Monday, February 2, 2009

Une Porte-Cochere for me, s'il vous plait

The Samuel Morse House via flickr

Ever since we bought our little bungalow with the detached garage, I’ve been enamored of the porte-cochere. Now, we don’t have one, but we should. It’s just one more project on a very long list of jobs I’ve yet to inflict upon my poor husband.

more gorgeousness from flickr

A porte-cochere, literally "coach door", sometimes called a carriage porch, is the architectural term for a porch or portico-like structure at a main or secondary entrance to a building, through which it is possible for a horse and carriage or motor vehicle to pass. Said vehicles may park momentarily under the cover, allowing the occupants to alight protected from the weather.

image via flickr

The porte-cochere was a feature of many late 18th and 19th-century mansions and public buildings. Well-known examples are at Buckingham Palace in London and the White House in Washington D.C. . Porte-cochères should not be confused with carports in which vehicles are parked; at a porte-cochère the vehicle merely passes through, stopping only for a passenger to disembark.

carport from the web
{I don't judge}

As I’ve mentioned, we have a detached garage, which was the feature that hooked my husband when we purchased the house. However, this means that the garage is really not conveniently located for unloading the weekly Costco haul. And truthfully, the reality is that the collections have taken over the garage and there’s no way I’m getting a car in there anyways. So the logical solution would be a port-cochere over the driveway connecting to the front porch and entry door.

Something akin to this:

image via flickr

Or these:

Love the little lantern here.

image via flickr


Sans minivan for me, please....
{again, I don't judge}

Here's and excerpt from a book of house plans for the "Shadow Lawn". The Swiss Chalet style bungalow featuring a porte-cochere became a popular subtype during the late 'teens and into the 1920s.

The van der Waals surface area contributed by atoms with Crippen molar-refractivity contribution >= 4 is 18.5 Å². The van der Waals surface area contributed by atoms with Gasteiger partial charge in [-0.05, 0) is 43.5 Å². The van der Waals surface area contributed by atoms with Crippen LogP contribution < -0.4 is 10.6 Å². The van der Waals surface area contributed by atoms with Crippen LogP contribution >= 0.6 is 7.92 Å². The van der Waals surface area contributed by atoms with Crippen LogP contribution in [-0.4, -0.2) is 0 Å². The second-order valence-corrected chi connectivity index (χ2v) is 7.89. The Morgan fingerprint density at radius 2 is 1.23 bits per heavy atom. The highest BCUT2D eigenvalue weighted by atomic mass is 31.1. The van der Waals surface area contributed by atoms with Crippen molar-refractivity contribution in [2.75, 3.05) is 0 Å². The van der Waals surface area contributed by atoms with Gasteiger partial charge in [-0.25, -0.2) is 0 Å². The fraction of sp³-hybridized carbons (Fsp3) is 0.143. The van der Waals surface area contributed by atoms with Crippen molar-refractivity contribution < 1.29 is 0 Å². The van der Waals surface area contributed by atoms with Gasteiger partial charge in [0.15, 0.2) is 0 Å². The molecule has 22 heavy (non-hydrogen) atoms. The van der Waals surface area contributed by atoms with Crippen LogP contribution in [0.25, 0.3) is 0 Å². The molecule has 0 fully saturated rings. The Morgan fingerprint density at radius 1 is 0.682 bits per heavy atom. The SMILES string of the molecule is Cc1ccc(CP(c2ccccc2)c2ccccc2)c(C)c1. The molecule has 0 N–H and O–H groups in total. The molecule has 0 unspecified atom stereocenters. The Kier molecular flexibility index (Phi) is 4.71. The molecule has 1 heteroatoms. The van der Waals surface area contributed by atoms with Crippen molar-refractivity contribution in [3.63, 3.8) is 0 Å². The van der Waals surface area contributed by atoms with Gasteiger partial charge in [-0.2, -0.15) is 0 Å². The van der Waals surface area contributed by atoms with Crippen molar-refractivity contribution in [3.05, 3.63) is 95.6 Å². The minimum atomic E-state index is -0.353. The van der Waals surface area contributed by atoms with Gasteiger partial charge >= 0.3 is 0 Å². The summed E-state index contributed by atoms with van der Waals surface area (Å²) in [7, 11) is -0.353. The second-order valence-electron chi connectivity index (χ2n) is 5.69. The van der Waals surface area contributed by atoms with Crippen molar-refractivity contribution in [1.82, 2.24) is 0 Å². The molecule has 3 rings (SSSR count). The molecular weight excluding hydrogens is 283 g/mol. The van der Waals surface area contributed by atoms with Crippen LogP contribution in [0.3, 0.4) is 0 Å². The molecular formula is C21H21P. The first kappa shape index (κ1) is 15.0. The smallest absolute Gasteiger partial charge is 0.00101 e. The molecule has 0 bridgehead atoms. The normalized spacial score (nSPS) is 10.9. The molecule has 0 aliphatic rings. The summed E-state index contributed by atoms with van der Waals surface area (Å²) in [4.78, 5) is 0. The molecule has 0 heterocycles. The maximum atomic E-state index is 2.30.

This gorgeous image of the porte-cochere at the Butterworth Center comes via one of my very favorite blogs

via Cote de Texas

Do you think there are big Costco hauls passing through this porte-cochere for all the game day parties happening here?


This must be the aforementioned secondary entrance.


Designer Stephen Block designed this porte-cochere for the Greystone Designer Showhouse. The floors are a checkered marble, with a polished concrete table anchoring the space between two palms in 1950's slag pots. Definitely no Yugo's rolling on that drive!
image via Veranda March 2009

This beautiful Beaux-Arts porte-cochere is at the Ruthmere Mansion in New York.


This medieval style New York mansion belonged to socialite Helen Miller Gould, wife of robber barron Jay Gould and features an impressive Tudor style porte-cochere. Very well suited to impress 19th century society matrons.


This fabulous Eastlake Victorian is the Wilderstein mansion in Rutherford New York. The porte-cochere blends seamlessly with the architecture.


Another Victorian, this one clad in tastefully painted shingle siding.


And, if you happen to be in the market for a lantern for your porte-cochere, here's a lovely Belle Epoque style beauty, circa 1920. Available here .

So, for those of us, for whom the word garage means storage, the port-cochere may be the answer to graciously traversing the route between car and front door.




  1. I loved your "I don't judge" comment on the carport. That was so great. This was a great post, very informative, I can't believe you found all those images on flickr. Beautiful.

    Also further to my post about what I've learned about blogging. The other thing I did was pick a bigger template. I changed mine to "mimosa stretch" I think that's what it was called, this way you get bigger images. Better to do it sooner than later, otherwise your current photos aren't formated right when you switch.

    Love your fresh blog header!

  2. Thanks for the tip you just left on my blog! I remember someone telling me about that probably 5 years ago and I forgot about it!

    I love these photos! I live in an apartment so I have that dreaded carport. I can dream though!!!

  3. Oh, I enjoyed that...there was one on the Empress Hotel, Victoria, BC... I can not remember if it is still usable since the Renovation. It was my favorite thing about the hotel during my honeymoon trip...we are planning a trip in August I will check.
    Anyway, I enjoyed your pictures etc very much.
    Have a great day, Carol Ann

  4. I agree this is a wonderful design feature. And the image of the metal freestanding carport cracks me up...late 70's Lincoln and all!

  5. Beautiful photos. I am reading Julie Andrews memoir "Home" and page 13 mentions new family home had a porte cochrre. I choose your site as it said photos..much better than just a definition. Where i lived, near Pasadena CA, there a few houses with this feature and more in Pasadena. What a great convenience.,to have a dry area in which to unload groceries! (oops, could'nt correct cochrre to cochere)


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